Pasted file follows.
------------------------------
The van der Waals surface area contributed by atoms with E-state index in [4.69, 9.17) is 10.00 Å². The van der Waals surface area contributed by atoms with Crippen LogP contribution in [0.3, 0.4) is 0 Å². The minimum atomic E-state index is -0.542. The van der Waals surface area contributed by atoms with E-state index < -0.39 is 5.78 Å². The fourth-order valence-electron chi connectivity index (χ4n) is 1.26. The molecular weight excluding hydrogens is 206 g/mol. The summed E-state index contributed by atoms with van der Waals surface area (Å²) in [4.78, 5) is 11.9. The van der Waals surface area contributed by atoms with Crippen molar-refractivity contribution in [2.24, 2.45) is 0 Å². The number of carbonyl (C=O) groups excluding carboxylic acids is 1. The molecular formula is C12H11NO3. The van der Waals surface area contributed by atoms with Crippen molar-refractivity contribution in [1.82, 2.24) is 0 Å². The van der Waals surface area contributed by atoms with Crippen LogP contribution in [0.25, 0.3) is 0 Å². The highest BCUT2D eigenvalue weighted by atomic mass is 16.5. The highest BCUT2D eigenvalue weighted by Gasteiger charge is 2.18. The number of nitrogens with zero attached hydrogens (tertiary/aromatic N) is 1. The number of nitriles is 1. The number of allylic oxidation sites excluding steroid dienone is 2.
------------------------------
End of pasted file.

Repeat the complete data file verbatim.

The van der Waals surface area contributed by atoms with E-state index in [4.69, 9.17) is 10.00 Å². The van der Waals surface area contributed by atoms with Crippen LogP contribution in [0.3, 0.4) is 0 Å². The minimum atomic E-state index is -0.542. The van der Waals surface area contributed by atoms with E-state index < -0.39 is 5.78 Å². The fourth-order valence-electron chi connectivity index (χ4n) is 1.26. The molecular weight excluding hydrogens is 206 g/mol. The summed E-state index contributed by atoms with van der Waals surface area (Å²) in [4.78, 5) is 11.9. The van der Waals surface area contributed by atoms with Crippen molar-refractivity contribution in [2.24, 2.45) is 0 Å². The number of carbonyl (C=O) groups excluding carboxylic acids is 1. The molecular formula is C12H11NO3. The van der Waals surface area contributed by atoms with Crippen molar-refractivity contribution in [1.82, 2.24) is 0 Å². The van der Waals surface area contributed by atoms with Crippen LogP contribution in [0.25, 0.3) is 0 Å². The highest BCUT2D eigenvalue weighted by atomic mass is 16.5. The highest BCUT2D eigenvalue weighted by Gasteiger charge is 2.18. The number of nitrogens with zero attached hydrogens (tertiary/aromatic N) is 1. The number of nitriles is 1. The number of allylic oxidation sites excluding steroid dienone is 2.